The Social Media Content Creation Gap. Does it matter to you?

Is our view of the world distorted by the uneven distribution of content creators? And for those countries and groups who lag in creating content, do they risk invisibility and marginalization?

Social media has enabled anyone with access to the Internet to create and share content. And this makes it possible for us to see the world as we have never seen it before. Not through the eyes of elites, but through the eyes of ordinary people like you and me.

But there’s a problem. Some parts of the world are more visible than others. And some areas risk being marginalized.

There are significant variations in the rate at which people from different countries participate in the act of content creation. And the countries with the highest levels of participation may not be the ones you expect.

The Forrester Social Technographics country profiles vividly illustrate this issue. Forrester’s Social Technographics profiles demonstrate that people participate in social media in a range of ways and with varying degrees of engagement, from simply consuming through to actively creating content.

When you compare Technographics profiles on a national basis, a “content creation gap” can be seen between the most prolific content creators and the laggards. Most important is the proportion of the online population who self identify as Content Creators, the top rung of the Technographics ladder.

There’s a huge gap between the leaders and the laggards – ranging from over one third of people online creating content in South Korea, Metro China, Japan to less than one in five people creating content in countries like Canada, the UK, Spain and Sweden.  And barely one in ten people who use social media in France and Germany create content.

Add to this the impact of search engine algorithms. Search engines return results that reflect content that is most popular, most linked to, and most read.  That favours the most popular creators.  It also favours those countries and regions that are most populous, most connected, and most prolific.

What happens to those creators who come from smaller countries and who reflect a more distinct perspective?  Will they be found or will they be relegated to page 200 of the search results?  A place that guarantees invisibility.

Should countries like Canada or the UK be concerned that the number of active content creators isn’t higher?  Especially given that the means of content creation are accessible for free to anyone with a broadband connection?

Do we accept that 20% of people will create 80% of the content and that’s just the way things are?

Or by doing nothing, do we run the risk of losing sight of ourselves as other more prolific content creating countries generate ever more content?

Social Media Zeitgeist, April 13, 2010

This week, I found my Social Media Zeitgeist in posts by John Battelle, Steve Rubel, Cory Doctorow, Jeff Jarvis, Michael Geist, Liz Gannes and David Armano.

Foursquare: Headed to bigger things – or a potential flame out?

Could Foursquare be the next shiny object that fails to live up to its initial glitter? John Battelle’s post, Foursquare, I wish it was better for me, highlights some hurdles that Foursquare must overcome before the service is likely to break into the mainstream. Whether it’s the feeling that it’s targeted at a specific demo (what the heck am I doing on it?), the lack of engagement beyond checking in, poor search or an unclear function in the social sphere, there’s a lot of work to do to ensure that Foursquare doesn’t flame out.

Living – or not – with the iPad

It’s the week after the excitement of the launch. Now, people are reporting their experience living with the iPad. And some could do without it.

Steve Rubel spends a week working with only the iPad. While he seems to love the device, he calls out Apple for undermining the Web as we know it: “Seemingly overnight the Information Superhighway (does anyone call it that anymore?) became littered with potholes. In the last week Apple sold nearly 500,000 iPads, none of which support key technologies that we have come to rely on, including Adobe Flash, Windows Media and others. (Adobe and Microsoft are Edelman clients.) …For the last week I have been using my iPad as my primary device. I enjoy the slate format and think it’s the next big thing for computing – one that will see lots of winners. Unfortunately, this comes at a cost. I don’t get to experience the web like I used to, but a version of it that only Apple approves of – one that’s peppered with potholes that turns it into the swiss cheese web.”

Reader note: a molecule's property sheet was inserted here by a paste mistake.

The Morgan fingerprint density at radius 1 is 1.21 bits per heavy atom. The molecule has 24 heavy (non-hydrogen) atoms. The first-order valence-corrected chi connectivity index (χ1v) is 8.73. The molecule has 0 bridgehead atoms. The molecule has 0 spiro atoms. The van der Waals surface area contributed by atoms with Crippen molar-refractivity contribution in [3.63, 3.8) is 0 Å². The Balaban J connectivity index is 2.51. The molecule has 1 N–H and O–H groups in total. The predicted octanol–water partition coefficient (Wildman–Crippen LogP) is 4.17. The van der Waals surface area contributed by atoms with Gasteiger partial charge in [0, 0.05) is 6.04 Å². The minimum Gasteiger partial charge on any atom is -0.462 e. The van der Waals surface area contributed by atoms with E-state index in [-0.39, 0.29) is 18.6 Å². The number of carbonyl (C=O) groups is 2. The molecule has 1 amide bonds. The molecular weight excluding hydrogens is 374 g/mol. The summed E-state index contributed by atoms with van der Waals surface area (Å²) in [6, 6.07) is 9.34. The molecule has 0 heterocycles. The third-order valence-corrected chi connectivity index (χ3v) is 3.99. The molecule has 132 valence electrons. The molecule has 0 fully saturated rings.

Writing on Boing Boing, Cory Doctorow called it this way: “The real issue isn’t the capabilities of the piece of plastic you unwrap today, but the technical and social infrastructure that accompanies it.

“If you want to live in the creative universe where anyone with a cool idea can make it and give it to you to run on your hardware, the iPad isn’t for you.

“If you want to live in the fair world where you get to keep (or give away) the stuff you buy, the iPad isn’t for you.

“If you want to write code for a platform where the only thing that determines whether you’re going to succeed with it is whether your audience loves it, the iPad isn’t for you.”

And Jeff Jarvis, saying he doesn’t see a good use for the iPad, put his money behind his convictions, paying a restocking fee to return his unit after less than a week.

Copyright no longer an esoteric subject in Canada

Michael Geist tallies up the Canadian Government’s consultation on its proposed copyright reform bill, C-61: “There were ultimately more than 8,300 submissions – more than any government consultation in recent memory – with the overwhelming majority rejecting Bill C-61 (6138 submissions against, 54 in support), while thousands called for flexible fair dealing and a link between copyright infringement and anti-circumvention rules.”

The power of letting yourself be known

In a post on GigaOm about the current troubles at Digg, Liz Gannes makes the case for why signed comments trump anonymous comments for credibility: “A place where you use a silly moniker as your user ID just doesn’t feel like true socializing in these days of Facebook, Google, OpenID and (to some extent) Twitter. There’s a value to anonymity, but true social interactions are the kind of powerful things that keep you coming back. Endorsing a piece of content with your own name in the context of your known interests for an established group of friends or readers is quite powerful.”

There’s something happening here

David Armano keeps thinking deeply about what’s really going on in social media. In his post, Media = The Ways We Engage in Context, he brings together the concepts of owned, earned and paid media with engagement and context.

What caught your eye this week?

Well, that’s my take on this week’s social media zeitgeist. If these interest you, please share the links on Twitter, delicious, Facebook or the social media platform of your choice.

And let me know what caught you eye this week. I want to expand my reading list too.